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Google Earth View of the location

Postby job78989 » Fri Jan 27, 2006 11:43 am

Image
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Postby Cammyuk » Wed Feb 01, 2006 4:18 pm

Hi Folks this is my first post on the forum after a few days of being lost in the ghost of Glasgow's past ( excellent site folks by ra way )
Well i thought i would post this pic from 1954 of Arden/Nisthill Area that i found after reading this Thread , Not sure if it will be of any use but it blew me away when i saw it . It takes me back to the auld neighbours i grew up with who used to tell me how "it awe used to be Fields " ::):

Image[/url]

On another note is it possible to paste these images with a newer one from Google Earth .
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Postby AMcD » Wed Feb 01, 2006 6:57 pm

Great photo.

I've turned it into a google earth overlay, not perfectly aligned but not far off.
You can edit it and play about.

http://www.googleearthhacks.com/dlfile1 ... w-1954.htm
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Postby crannog » Thu Feb 23, 2006 2:17 pm

Hi all
Liked the Black and White photo as it clearly shows the remains of the miltary camp to the east of the firing ranges, on the west side of thornlie bank road. Google maps show the building foundations showing as earthworks!
According to the National Monuments Record of Scotland the buildings comprised Nissen and other types of huts spread over three fields.
It is listed as a World War II Prisoner-of-war camp 660, though this refers to a German Working Company rather than the camp. The camp housed both Italian and German prisoners. Following the war the camp was occupied by the Polish Resettlement Corps until 1949, the buildings remaining intact until at least 1960.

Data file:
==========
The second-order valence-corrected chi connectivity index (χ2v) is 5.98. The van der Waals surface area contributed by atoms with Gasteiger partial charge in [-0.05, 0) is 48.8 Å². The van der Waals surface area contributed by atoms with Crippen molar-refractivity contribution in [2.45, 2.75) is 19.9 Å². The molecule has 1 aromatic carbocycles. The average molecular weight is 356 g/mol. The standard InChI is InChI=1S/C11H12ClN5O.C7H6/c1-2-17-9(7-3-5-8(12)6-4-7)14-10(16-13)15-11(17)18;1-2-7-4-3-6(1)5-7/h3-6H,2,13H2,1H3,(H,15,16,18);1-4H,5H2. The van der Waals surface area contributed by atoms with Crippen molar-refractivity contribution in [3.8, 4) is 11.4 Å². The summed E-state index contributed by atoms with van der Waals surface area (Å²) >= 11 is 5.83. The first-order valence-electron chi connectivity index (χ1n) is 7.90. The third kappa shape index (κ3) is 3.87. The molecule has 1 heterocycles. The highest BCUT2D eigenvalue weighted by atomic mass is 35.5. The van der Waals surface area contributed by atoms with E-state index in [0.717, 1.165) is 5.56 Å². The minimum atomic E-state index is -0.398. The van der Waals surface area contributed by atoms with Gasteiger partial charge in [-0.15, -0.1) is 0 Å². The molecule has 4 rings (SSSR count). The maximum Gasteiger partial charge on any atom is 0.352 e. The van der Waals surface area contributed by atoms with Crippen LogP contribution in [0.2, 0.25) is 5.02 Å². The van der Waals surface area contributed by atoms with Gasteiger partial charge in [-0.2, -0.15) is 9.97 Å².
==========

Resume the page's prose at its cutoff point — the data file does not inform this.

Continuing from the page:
Surviving remains include up to 71 hut bases, many badly damaged by tree growth and one or two other unidentified structures.
Camp was occupied by squatters from time to time till the buildings were removed in 1960.
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Postby Alex Glass » Fri Feb 24, 2006 9:57 pm

Sorry I missed out on this posing the first time.

The area will become Darnley Country Park incorporating the old dams.

There has been some house building on either side of the fields and a new flood prevention system has been put in place at the top of Corslet Road. I have walked this area a couple of times and haven't seen the trenches before. Just a thought though, as they are so close to the dams is it not possible that they were part of the water system.

Over where Parkhouse Estate was build there was an anti aircraft battery. There is nothing left of this now.

The photos are great. Anyone interested in the history of Nitshill I would be happy to pass on some documents about the Victoria Mine Disaster and John Meikle VC Nitshills WWI hero.

By the way Sharon loved the story.